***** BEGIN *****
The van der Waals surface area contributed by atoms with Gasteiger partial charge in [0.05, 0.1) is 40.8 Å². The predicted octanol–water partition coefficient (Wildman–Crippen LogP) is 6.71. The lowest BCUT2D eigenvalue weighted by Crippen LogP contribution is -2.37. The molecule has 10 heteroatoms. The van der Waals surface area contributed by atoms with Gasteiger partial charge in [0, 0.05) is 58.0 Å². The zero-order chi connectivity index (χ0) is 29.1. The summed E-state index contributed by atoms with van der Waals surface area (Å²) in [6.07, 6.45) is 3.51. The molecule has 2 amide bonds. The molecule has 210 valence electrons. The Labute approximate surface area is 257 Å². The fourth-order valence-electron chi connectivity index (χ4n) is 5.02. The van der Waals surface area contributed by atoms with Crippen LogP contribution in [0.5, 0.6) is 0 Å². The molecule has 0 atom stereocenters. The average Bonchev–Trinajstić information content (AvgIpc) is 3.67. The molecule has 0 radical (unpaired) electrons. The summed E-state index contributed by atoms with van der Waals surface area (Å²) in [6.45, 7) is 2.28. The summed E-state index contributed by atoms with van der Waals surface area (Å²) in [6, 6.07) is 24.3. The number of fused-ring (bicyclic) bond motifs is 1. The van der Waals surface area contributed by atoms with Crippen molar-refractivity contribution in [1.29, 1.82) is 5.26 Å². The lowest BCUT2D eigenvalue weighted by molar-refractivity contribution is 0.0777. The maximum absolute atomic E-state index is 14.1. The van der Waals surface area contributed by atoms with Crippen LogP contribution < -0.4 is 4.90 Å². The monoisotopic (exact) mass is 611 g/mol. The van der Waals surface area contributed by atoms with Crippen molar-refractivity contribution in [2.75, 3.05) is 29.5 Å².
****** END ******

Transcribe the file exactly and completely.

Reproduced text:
The van der Waals surface area contributed by atoms with Gasteiger partial charge in [0.05, 0.1) is 40.8 Å². The predicted octanol–water partition coefficient (Wildman–Crippen LogP) is 6.71. The lowest BCUT2D eigenvalue weighted by Crippen LogP contribution is -2.37. The molecule has 10 heteroatoms. The van der Waals surface area contributed by atoms with Gasteiger partial charge in [0, 0.05) is 58.0 Å². The zero-order chi connectivity index (χ0) is 29.1. The summed E-state index contributed by atoms with van der Waals surface area (Å²) in [6.07, 6.45) is 3.51. The molecule has 2 amide bonds. The molecule has 210 valence electrons. The Labute approximate surface area is 257 Å². The fourth-order valence-electron chi connectivity index (χ4n) is 5.02. The van der Waals surface area contributed by atoms with Crippen LogP contribution in [0.5, 0.6) is 0 Å². The molecule has 0 atom stereocenters. The average Bonchev–Trinajstić information content (AvgIpc) is 3.67. The molecule has 0 radical (unpaired) electrons. The summed E-state index contributed by atoms with van der Waals surface area (Å²) in [6.45, 7) is 2.28. The summed E-state index contributed by atoms with van der Waals surface area (Å²) in [6, 6.07) is 24.3. The number of fused-ring (bicyclic) bond motifs is 1. The van der Waals surface area contributed by atoms with Crippen molar-refractivity contribution in [1.29, 1.82) is 5.26 Å². The lowest BCUT2D eigenvalue weighted by molar-refractivity contribution is 0.0777. The maximum absolute atomic E-state index is 14.1. The van der Waals surface area contributed by atoms with Crippen LogP contribution < -0.4 is 4.90 Å². The monoisotopic (exact) mass is 611 g/mol. The van der Waals surface area contributed by atoms with Crippen molar-refractivity contribution in [2.75, 3.05) is 29.5 Å².